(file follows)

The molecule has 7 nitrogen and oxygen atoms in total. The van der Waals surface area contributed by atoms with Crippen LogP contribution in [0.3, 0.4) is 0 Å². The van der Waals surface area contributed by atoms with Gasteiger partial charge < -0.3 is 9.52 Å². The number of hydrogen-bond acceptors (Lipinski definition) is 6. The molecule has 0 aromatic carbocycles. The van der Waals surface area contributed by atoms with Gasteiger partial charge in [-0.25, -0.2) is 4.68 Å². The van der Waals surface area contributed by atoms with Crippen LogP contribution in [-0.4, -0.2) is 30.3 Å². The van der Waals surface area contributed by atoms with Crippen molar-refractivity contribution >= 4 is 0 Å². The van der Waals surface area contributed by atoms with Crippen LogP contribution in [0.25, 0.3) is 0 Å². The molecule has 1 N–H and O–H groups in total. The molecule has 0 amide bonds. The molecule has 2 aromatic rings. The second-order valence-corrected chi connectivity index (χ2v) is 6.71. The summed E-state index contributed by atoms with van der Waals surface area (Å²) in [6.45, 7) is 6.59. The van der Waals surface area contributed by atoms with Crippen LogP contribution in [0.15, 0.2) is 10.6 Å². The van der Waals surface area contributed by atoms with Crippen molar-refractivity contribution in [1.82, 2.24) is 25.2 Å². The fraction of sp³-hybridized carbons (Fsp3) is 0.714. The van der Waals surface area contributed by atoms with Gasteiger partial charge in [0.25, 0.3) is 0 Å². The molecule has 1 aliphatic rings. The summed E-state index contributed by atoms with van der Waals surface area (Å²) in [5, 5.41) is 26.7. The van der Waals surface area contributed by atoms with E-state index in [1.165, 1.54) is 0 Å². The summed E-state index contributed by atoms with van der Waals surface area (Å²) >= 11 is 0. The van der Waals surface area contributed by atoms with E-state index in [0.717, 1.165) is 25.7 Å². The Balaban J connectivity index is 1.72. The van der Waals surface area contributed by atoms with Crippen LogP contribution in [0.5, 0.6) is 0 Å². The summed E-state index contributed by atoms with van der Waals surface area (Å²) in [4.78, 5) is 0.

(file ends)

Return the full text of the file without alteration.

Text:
The molecule has 7 nitrogen and oxygen atoms in total. The van der Waals surface area contributed by atoms with Crippen LogP contribution in [0.3, 0.4) is 0 Å². The van der Waals surface area contributed by atoms with Gasteiger partial charge < -0.3 is 9.52 Å². The number of hydrogen-bond acceptors (Lipinski definition) is 6. The molecule has 0 aromatic carbocycles. The van der Waals surface area contributed by atoms with Gasteiger partial charge in [-0.25, -0.2) is 4.68 Å². The van der Waals surface area contributed by atoms with Crippen LogP contribution in [-0.4, -0.2) is 30.3 Å². The van der Waals surface area contributed by atoms with Crippen molar-refractivity contribution >= 4 is 0 Å². The van der Waals surface area contributed by atoms with Crippen LogP contribution in [0.25, 0.3) is 0 Å². The molecule has 1 N–H and O–H groups in total. The molecule has 0 amide bonds. The molecule has 2 aromatic rings. The second-order valence-corrected chi connectivity index (χ2v) is 6.71. The summed E-state index contributed by atoms with van der Waals surface area (Å²) in [6.45, 7) is 6.59. The van der Waals surface area contributed by atoms with Crippen LogP contribution in [0.15, 0.2) is 10.6 Å². The van der Waals surface area contributed by atoms with Crippen molar-refractivity contribution in [1.82, 2.24) is 25.2 Å². The fraction of sp³-hybridized carbons (Fsp3) is 0.714. The van der Waals surface area contributed by atoms with Gasteiger partial charge in [0.25, 0.3) is 0 Å². The molecule has 1 aliphatic rings. The summed E-state index contributed by atoms with van der Waals surface area (Å²) in [5, 5.41) is 26.7. The van der Waals surface area contributed by atoms with E-state index in [1.165, 1.54) is 0 Å². The summed E-state index contributed by atoms with van der Waals surface area (Å²) >= 11 is 0. The van der Waals surface area contributed by atoms with E-state index in [0.717, 1.165) is 25.7 Å². The Balaban J connectivity index is 1.72. The van der Waals surface area contributed by atoms with Crippen LogP contribution in [0.5, 0.6) is 0 Å². The summed E-state index contributed by atoms with van der Waals surface area (Å²) in [4.78, 5) is 0.